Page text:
4. Digitalization: Smart grids and smart meters and their impact on price regulation.
    Smart meter roll-out programs are increasingly being implemented by EU member states with several countries having 100% smart meter coverage across their customer base. Signatory Parties of EnCT are also undertaking CBA to review the impact of such roll-out plans on customer end-user tariffs. This part of the committee work stream will review CBA analysis and procedures in assessing the reasonableness of such plans and the quantification of the costs and the benefits of such measures.

  5. Decentralization: Distributed generation; prosumers.
    Power systems are becoming increasingly decentralized, with more generation being connected to the distribution system and behind the meter systems as prosumers. This part of the committee work will review examples of accommodating prosumers into the pricing system as well as procedures for their streamlined licensing/authorization process.

  6. Tariff Database inputs
    The ERRA Tariff Database is an online platform consisting of Electricity and Natural Gas tariff and revenue determinant data. Data on regulated prices is calculated on a quarterly basis and covers the period of 1998-2019 for the following categories:

    • Electricity: Producer, Wholesale, End-user (Residential, Non-residential) Prices, Electricity Consumption;
    • Natural Gas: Wholesale, End-user (Residential, Non-residential) Prices.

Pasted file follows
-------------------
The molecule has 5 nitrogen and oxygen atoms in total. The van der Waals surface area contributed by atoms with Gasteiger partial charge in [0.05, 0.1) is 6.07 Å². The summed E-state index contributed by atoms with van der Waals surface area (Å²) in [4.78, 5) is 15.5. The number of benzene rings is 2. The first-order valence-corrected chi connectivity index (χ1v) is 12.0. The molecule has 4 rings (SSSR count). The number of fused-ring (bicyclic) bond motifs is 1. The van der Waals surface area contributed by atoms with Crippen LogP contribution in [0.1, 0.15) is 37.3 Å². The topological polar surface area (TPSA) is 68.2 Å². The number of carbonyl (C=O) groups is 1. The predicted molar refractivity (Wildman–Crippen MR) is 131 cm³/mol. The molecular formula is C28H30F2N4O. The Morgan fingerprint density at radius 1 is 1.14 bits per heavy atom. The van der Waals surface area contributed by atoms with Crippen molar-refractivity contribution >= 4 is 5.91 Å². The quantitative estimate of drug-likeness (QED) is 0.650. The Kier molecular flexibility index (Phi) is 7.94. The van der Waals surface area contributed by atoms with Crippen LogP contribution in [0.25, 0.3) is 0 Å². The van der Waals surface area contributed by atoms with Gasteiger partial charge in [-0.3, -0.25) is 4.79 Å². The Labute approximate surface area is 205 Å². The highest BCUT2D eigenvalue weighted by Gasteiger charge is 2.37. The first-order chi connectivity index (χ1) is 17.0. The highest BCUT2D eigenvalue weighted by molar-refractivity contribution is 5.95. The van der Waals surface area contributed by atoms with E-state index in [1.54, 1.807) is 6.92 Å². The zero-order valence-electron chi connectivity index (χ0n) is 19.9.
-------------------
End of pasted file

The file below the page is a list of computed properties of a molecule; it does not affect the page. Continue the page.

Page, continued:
Data on revenue determinants is calculated on an annual basis and covers the period of 2015-2019 and is available for the following categories:

    • WACC for Electricity and Gas: disaggregated calculations for the return on debt, gearing ratio, risk-free rate, equity beta, equity risk-premium, corporate tax rate, debt-risk premium, year of WACC determination;
    • Electricity Network Charges: Average Transmission, System and Market Operator Charge, Average Transmission and System Operator Charge, Average Market Operator Charge, Average Distribution System Operator Charge
    • Natural Gas Network Charges: Average Transmission Charge, Average Distribution Use of System Charge
    • Electricity and Gas Efficiency: Average Actual Transmission Losses, Average Allowed Transmission Losses, Average Actual Distribution Losses, Average Allowed Distribution Losses, Efficiency Factor



Papers prepared by the Electricity Markets and Economic Regulation Committee (EMER COM):


The paper comprises inputs by 17 organisations/countries and is targeting the deregulation of electricity markets by addressing the following questions:

  • Current Market Structures     
  • Characteristics of Electricity Market 
  • Unbundling and Concertation
  • Prices on Wholesale Market   
  • Cross-Border Trading
  • Balancing and Ancillary Services
  • Conclusion

Authors: Ms. Valentyna Dyatlovska, Deputy Head of the Strategic Development and International Coordination Department, National Energy and Utilities Regulatory Commission, Ukraine and Mr. Levan Zakareishvili, Leading Specialist of Electricity Department, Georgian National Energy and Water Supply Regulatory Commission, Georgia.